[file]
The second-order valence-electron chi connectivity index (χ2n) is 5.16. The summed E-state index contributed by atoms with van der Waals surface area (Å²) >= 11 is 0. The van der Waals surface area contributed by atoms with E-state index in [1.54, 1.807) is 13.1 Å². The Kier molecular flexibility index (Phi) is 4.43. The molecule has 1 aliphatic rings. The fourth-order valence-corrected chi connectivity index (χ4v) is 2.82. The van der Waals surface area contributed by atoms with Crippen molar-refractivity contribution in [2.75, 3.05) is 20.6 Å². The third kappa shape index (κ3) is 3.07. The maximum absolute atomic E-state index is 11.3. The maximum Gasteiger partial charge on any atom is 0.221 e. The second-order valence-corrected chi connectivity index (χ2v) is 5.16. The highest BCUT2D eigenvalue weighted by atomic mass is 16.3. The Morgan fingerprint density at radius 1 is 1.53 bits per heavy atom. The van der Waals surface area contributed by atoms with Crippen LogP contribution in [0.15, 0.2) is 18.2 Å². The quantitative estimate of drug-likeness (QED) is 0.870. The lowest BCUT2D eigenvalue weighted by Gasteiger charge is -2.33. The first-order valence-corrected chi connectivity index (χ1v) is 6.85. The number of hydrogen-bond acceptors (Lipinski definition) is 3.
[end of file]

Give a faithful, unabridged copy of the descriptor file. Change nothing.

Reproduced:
The second-order valence-electron chi connectivity index (χ2n) is 5.16. The summed E-state index contributed by atoms with van der Waals surface area (Å²) >= 11 is 0. The van der Waals surface area contributed by atoms with E-state index in [1.54, 1.807) is 13.1 Å². The Kier molecular flexibility index (Phi) is 4.43. The molecule has 1 aliphatic rings. The fourth-order valence-corrected chi connectivity index (χ4v) is 2.82. The van der Waals surface area contributed by atoms with Crippen molar-refractivity contribution in [2.75, 3.05) is 20.6 Å². The third kappa shape index (κ3) is 3.07. The maximum absolute atomic E-state index is 11.3. The maximum Gasteiger partial charge on any atom is 0.221 e. The second-order valence-corrected chi connectivity index (χ2v) is 5.16. The highest BCUT2D eigenvalue weighted by atomic mass is 16.3. The Morgan fingerprint density at radius 1 is 1.53 bits per heavy atom. The van der Waals surface area contributed by atoms with Crippen LogP contribution in [0.15, 0.2) is 18.2 Å². The quantitative estimate of drug-likeness (QED) is 0.870. The lowest BCUT2D eigenvalue weighted by Gasteiger charge is -2.33. The first-order valence-corrected chi connectivity index (χ1v) is 6.85. The number of hydrogen-bond acceptors (Lipinski definition) is 3.